The Socio-Economic Right and Accountability Project and the Centre for Anti-Corruption (SERAP) and Open Leadership (OL) have faulted the ministerial-nominees’ list sent to the Senate by President Muhammadu Buhari.
The president on Tuesday sent a letter to the upper chamber f the National Assembly which contains the names of the nominees.
The Senate has so far screened about 24 appointees and it will continue tomorrow.
The two human right groups said non-attachment of the portfolios to their names would make their screening inadequate by the Senate.
According to SERAP Executive Director, Adetokunbo Mumuni, the issue of attachment of portfolios was also brought up in 2015, adding that the absence of portfolios would not ensure thorough screening of the nominees.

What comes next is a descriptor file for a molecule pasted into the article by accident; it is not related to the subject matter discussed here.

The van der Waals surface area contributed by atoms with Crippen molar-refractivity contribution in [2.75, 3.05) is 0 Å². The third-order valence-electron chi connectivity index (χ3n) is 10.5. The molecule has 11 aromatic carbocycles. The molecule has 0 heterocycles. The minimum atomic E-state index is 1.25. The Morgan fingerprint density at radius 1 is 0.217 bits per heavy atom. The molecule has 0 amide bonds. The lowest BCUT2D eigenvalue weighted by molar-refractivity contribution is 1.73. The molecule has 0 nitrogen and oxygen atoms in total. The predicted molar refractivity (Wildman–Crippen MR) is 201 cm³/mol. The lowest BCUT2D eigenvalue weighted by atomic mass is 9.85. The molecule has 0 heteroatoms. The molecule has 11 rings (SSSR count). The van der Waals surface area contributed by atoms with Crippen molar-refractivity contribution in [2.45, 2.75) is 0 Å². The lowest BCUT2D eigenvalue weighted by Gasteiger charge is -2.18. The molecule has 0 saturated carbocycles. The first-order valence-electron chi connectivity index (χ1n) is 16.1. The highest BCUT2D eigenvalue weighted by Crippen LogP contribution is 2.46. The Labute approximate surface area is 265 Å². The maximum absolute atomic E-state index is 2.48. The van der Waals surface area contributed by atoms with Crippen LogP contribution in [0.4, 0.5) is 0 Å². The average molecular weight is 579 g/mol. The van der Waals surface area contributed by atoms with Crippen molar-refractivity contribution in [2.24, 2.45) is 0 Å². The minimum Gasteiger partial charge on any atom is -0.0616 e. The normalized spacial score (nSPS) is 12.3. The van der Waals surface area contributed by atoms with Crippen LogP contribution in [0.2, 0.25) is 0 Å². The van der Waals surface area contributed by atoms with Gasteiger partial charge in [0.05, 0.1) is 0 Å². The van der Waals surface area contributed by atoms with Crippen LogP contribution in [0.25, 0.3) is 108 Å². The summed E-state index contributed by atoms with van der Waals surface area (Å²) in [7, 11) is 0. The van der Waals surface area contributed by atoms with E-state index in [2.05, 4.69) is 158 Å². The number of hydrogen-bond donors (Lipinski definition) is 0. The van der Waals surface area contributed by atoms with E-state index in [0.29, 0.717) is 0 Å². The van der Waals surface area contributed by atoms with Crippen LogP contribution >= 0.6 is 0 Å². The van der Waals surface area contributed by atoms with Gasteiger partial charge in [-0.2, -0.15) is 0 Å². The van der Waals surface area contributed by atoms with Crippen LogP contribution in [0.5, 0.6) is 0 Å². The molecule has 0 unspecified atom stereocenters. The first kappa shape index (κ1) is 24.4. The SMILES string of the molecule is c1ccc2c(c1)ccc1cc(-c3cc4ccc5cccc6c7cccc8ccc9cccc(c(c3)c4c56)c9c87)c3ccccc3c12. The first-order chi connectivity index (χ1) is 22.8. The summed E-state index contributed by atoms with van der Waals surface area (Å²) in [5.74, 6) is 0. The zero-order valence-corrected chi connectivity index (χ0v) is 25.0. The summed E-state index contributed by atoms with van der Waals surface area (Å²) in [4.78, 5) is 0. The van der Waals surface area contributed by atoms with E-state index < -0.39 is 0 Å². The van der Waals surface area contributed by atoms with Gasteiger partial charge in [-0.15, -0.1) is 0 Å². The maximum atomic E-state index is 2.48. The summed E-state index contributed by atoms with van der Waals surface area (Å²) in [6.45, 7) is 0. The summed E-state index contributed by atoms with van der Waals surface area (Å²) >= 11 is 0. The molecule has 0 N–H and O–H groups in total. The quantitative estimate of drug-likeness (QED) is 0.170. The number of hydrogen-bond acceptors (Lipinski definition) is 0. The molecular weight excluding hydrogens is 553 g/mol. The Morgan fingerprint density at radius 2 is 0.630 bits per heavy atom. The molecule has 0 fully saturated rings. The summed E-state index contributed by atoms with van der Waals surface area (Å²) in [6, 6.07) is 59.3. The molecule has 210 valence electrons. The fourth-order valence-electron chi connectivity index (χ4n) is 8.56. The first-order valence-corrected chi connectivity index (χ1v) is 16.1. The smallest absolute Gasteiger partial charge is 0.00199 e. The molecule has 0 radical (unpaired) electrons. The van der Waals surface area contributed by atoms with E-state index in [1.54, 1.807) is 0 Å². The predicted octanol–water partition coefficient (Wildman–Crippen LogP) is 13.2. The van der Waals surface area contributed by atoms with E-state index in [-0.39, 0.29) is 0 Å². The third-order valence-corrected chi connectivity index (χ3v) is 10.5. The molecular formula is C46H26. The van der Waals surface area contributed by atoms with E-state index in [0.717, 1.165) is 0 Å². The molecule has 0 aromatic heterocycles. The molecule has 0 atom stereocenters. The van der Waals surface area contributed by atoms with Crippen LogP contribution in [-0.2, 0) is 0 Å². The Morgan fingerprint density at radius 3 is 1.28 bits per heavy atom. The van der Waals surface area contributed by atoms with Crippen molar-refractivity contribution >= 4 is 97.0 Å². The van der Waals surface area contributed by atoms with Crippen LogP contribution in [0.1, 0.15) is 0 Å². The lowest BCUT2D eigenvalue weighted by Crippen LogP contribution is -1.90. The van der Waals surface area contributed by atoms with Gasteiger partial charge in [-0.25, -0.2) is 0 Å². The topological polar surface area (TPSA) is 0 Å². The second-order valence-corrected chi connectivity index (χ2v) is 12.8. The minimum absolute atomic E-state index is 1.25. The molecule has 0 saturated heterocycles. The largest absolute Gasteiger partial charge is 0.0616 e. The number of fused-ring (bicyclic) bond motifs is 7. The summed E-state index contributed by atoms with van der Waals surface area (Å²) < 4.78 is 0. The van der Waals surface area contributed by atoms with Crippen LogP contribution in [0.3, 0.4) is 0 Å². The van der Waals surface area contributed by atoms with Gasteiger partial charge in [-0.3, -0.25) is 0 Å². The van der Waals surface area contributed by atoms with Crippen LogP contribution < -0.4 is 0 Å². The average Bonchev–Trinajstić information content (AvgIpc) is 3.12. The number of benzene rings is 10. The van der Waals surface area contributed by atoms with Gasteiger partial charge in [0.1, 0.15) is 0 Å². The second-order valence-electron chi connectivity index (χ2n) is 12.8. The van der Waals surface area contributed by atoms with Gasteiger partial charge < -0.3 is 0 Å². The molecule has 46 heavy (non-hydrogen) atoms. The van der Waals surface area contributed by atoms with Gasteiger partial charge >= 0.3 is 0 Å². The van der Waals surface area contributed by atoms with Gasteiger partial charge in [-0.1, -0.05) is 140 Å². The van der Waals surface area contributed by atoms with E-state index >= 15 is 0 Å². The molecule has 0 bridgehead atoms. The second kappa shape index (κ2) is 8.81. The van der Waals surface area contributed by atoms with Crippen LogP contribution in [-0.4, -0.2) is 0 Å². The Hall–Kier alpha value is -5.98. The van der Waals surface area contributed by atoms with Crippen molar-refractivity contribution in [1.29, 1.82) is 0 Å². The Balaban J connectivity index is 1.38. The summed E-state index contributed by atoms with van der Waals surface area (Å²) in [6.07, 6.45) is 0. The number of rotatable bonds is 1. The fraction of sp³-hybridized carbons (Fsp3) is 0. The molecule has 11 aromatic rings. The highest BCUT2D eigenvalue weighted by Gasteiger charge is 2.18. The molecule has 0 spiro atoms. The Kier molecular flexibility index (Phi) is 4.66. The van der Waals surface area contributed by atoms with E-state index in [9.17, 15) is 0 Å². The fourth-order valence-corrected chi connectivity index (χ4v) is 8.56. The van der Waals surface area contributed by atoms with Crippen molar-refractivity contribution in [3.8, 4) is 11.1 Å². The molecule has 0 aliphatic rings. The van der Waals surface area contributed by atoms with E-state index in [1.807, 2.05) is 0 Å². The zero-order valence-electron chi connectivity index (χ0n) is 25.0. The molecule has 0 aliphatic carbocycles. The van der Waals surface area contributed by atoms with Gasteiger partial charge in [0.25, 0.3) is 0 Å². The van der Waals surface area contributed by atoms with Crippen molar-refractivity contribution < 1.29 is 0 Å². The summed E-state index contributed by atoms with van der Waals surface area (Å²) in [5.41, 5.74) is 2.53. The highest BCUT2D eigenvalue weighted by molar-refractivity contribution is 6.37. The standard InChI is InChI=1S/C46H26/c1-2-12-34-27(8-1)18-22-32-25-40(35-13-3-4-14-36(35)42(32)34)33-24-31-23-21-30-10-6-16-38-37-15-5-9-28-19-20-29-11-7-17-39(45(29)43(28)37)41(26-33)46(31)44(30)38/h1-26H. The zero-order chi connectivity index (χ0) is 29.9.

“Let us see the portfolios which will be attached to each of the nominees eventually. I would have loved the portfolios to be attached to each of them go with the names to the National Assembly. This is so that competency in the fields can be tested. That is a fair way to assess the cabinet members.,” he told Punch.
In the same vein, the CACOL Director, Debo Adeniran, said it was doubtful if the President assessed the performance of some of the former ministers he brought back, adding that if he did, he would never have reappointed them.
Tope Fasua, the Presidential candidate of the Abundant Nigeria Renewal Party, said, “Buhari has just shot himself in the foot with the anti-corruption rhetoric.
He noted that more than half of the team could never actually take the nation forward but are good for political considerations.”
Also, Chairperson of the Transition Monitoring Group, Dr Abiola Akiyode-Afolabi, said the list is a total disappointment.
“It is full of former governors and mostly old people. One would have expected that the President would shop for more people with more expertise that can assuage the fears of the people of a bleak future. The capacity for them to push the agenda for development for Nigeria is very much doubted.”